Are Mirrors Going the Way of the Dodo?

As far back as the 1940s, many roadways in America were only one lane in each direction. Because of this, drivers were only concerned with traffic on their side of the road or directly behind them (aka traffic in their “rear view”). Moving onto the 1960s, most vehicles with an internal rear-view mirror had the passenger-side mirror only as an optional add-on, as it was considered a luxury item and not a mandatory safety item.

By 2003, a petition was submitted that would require all commercial trucks that travel on interstate highways to have convex mirrors affixed to their front fenders in order to eliminate “blind spots”’ that were inherent to the size of larger trucks and vehicles. The petition was later withdrawn, but the question still remained, “Can this type of safety equipment truly make trucks safer?”

Fast forward to today. At least one company has capitalized on the idea that mirrors may not be the best way to reduce blind spots and increase visibility after all.  So the firm replaced the traditional truck mirrors with a camera system that comprises two high-definition cameras mounted on the side of the vehicle, coupled with video screens inside the truck cabin that the driver can easily see.

You might be asking yourself why the adoption of cameras instead of mirrors?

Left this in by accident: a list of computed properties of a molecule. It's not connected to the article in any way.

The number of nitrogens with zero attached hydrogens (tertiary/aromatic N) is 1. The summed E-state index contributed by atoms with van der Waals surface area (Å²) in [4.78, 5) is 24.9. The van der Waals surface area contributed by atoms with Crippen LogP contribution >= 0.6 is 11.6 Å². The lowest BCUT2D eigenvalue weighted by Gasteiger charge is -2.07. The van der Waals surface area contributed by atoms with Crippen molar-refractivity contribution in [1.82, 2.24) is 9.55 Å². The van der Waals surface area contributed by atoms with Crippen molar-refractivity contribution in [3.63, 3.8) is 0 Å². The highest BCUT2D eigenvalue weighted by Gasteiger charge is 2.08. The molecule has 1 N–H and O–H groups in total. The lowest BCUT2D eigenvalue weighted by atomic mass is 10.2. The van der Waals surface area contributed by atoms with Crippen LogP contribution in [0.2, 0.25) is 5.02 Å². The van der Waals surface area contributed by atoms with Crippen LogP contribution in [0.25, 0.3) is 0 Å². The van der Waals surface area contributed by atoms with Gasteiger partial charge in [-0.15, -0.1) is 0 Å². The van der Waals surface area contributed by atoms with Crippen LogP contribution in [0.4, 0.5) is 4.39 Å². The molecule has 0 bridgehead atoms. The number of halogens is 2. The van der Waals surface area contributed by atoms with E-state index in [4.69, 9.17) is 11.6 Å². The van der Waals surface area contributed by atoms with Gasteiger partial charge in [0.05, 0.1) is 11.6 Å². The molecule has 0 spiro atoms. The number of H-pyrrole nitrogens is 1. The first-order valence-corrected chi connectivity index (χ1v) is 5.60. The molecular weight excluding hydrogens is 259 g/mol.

Here are a few reasons why:

  • These costly mirror replacements can actually save on fuel mileage by reducing drag.
  • These cameras can cover a greater field of view compared to conventional mirrors.
  • The risk of damage to the mirror when maneuvering in tight quarters is greatly reduced because the high-definition (HD) cameras are much smaller than normal side mirrors.

The takeaway is this: With the influx of all electric vehicles and the convenience of cameras being widely installed across several markets, there is a high likelihood that your next truck might just be equipped with a complete review system absent of any mirrors.

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About the Author

Chris Manescu

Chris Manescu joined the Mitchell 1 Commercial Vehicle Group as a Technical Editor in 2010. Chris worked as an ASE certified repair technician for over 20 years after his service in the United States Marine Corps.